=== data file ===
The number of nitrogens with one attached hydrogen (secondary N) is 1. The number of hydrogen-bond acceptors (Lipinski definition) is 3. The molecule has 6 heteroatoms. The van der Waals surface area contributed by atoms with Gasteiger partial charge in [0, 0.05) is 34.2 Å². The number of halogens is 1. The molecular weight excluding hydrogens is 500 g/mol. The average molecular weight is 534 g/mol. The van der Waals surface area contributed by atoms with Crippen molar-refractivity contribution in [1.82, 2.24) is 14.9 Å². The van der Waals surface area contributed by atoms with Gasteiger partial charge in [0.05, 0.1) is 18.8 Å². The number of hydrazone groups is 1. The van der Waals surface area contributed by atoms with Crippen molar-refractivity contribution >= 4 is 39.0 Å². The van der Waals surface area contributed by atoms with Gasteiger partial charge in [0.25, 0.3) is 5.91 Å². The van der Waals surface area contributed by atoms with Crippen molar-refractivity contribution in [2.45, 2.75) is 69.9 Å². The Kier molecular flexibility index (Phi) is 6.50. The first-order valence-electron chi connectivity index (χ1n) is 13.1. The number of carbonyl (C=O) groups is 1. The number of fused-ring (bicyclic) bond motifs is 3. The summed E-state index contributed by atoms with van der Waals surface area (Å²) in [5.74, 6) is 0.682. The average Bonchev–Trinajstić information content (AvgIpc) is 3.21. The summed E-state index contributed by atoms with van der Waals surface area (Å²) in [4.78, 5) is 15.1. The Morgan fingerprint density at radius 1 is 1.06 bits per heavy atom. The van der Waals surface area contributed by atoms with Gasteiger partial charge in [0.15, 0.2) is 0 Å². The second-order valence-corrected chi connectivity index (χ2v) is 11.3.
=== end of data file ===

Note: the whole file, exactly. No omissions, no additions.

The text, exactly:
The number of nitrogens with one attached hydrogen (secondary N) is 1. The number of hydrogen-bond acceptors (Lipinski definition) is 3. The molecule has 6 heteroatoms. The van der Waals surface area contributed by atoms with Gasteiger partial charge in [0, 0.05) is 34.2 Å². The number of halogens is 1. The molecular weight excluding hydrogens is 500 g/mol. The average molecular weight is 534 g/mol. The van der Waals surface area contributed by atoms with Crippen molar-refractivity contribution in [1.82, 2.24) is 14.9 Å². The van der Waals surface area contributed by atoms with Gasteiger partial charge in [0.05, 0.1) is 18.8 Å². The number of hydrazone groups is 1. The van der Waals surface area contributed by atoms with Crippen molar-refractivity contribution >= 4 is 39.0 Å². The van der Waals surface area contributed by atoms with Gasteiger partial charge in [0.25, 0.3) is 5.91 Å². The van der Waals surface area contributed by atoms with Crippen molar-refractivity contribution in [2.45, 2.75) is 69.9 Å². The Kier molecular flexibility index (Phi) is 6.50. The first-order valence-electron chi connectivity index (χ1n) is 13.1. The number of carbonyl (C=O) groups is 1. The number of fused-ring (bicyclic) bond motifs is 3. The summed E-state index contributed by atoms with van der Waals surface area (Å²) in [5.74, 6) is 0.682. The average Bonchev–Trinajstić information content (AvgIpc) is 3.21. The summed E-state index contributed by atoms with van der Waals surface area (Å²) in [4.78, 5) is 15.1. The Morgan fingerprint density at radius 1 is 1.06 bits per heavy atom. The van der Waals surface area contributed by atoms with Gasteiger partial charge in [0.15, 0.2) is 0 Å². The second-order valence-corrected chi connectivity index (χ2v) is 11.3.